Ida Cox, Ida Cox Vol. 3 1925-1927

John Morthland

By John Morthland

on 04.22.11 in Reviews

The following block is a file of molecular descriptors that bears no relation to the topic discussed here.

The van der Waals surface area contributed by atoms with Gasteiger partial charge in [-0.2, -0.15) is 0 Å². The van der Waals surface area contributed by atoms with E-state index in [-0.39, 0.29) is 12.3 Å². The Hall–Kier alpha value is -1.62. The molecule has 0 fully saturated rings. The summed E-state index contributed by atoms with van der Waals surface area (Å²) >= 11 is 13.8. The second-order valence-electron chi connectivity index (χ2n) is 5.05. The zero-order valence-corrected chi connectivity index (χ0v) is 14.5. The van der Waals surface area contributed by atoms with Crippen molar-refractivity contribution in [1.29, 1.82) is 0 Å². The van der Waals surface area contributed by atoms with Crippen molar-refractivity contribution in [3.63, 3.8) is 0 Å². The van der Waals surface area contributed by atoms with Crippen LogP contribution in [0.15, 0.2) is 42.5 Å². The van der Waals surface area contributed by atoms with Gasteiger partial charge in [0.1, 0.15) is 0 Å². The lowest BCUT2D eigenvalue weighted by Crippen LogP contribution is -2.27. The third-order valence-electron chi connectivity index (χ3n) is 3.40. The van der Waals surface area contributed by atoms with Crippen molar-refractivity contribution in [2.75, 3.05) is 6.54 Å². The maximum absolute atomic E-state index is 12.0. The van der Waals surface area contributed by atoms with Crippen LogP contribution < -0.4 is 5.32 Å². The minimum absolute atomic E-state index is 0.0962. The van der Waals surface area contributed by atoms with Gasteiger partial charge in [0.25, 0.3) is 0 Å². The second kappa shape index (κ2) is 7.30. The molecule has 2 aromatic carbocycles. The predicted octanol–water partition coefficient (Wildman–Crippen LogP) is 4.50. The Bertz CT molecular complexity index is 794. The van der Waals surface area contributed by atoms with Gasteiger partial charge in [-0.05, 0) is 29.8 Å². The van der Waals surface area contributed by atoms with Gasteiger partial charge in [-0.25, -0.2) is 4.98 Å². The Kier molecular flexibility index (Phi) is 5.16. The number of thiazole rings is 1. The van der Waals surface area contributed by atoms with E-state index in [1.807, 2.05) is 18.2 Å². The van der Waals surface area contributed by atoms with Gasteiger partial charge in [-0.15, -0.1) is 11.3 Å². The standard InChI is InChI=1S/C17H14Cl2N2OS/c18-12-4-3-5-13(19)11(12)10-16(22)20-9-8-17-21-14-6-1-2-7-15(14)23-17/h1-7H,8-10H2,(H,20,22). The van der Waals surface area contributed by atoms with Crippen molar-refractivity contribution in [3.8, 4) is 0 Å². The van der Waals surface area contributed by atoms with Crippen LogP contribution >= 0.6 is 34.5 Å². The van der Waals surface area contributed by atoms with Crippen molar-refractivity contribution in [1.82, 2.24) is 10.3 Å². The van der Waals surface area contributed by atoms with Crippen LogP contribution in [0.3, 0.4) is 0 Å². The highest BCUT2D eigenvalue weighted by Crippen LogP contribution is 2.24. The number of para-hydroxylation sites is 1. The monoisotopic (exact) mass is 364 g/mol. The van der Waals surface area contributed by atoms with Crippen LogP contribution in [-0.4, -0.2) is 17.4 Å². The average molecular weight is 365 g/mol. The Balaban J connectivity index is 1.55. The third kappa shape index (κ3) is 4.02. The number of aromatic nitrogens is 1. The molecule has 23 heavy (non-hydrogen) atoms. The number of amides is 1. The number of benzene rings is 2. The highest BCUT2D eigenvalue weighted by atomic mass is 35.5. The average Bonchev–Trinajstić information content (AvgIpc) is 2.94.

Billed in her day as the Uncrowned Queen of the Blues, Cox is even more overlooked today than Carr. But among classic blues singers she was second only to Bessie Smith. (Carr actually adapted his breakthrough single from her "How Long Daddy, How Long.") She could belt and swing, but more often she delivered intimate, straightforward vocals that she colored effectively with moaning, groaning effects; combined with her risqué material, this earned her a second nickname as the Sepia Mae West. Her phrasing was equal parts blues and vaudeville. And she took no messaround from nobody: the Georgia woman, who owned and managed her own touring company, sang gleefully of monkey men (guys who were good for nothing but sex), boasted that she was a "One Hour Mama" and noted in her signature song that "Wild Women Don't Have the Blues." But she also gave listeners chills with "Death Letter Blues" and her repertoire of "graveyard songs."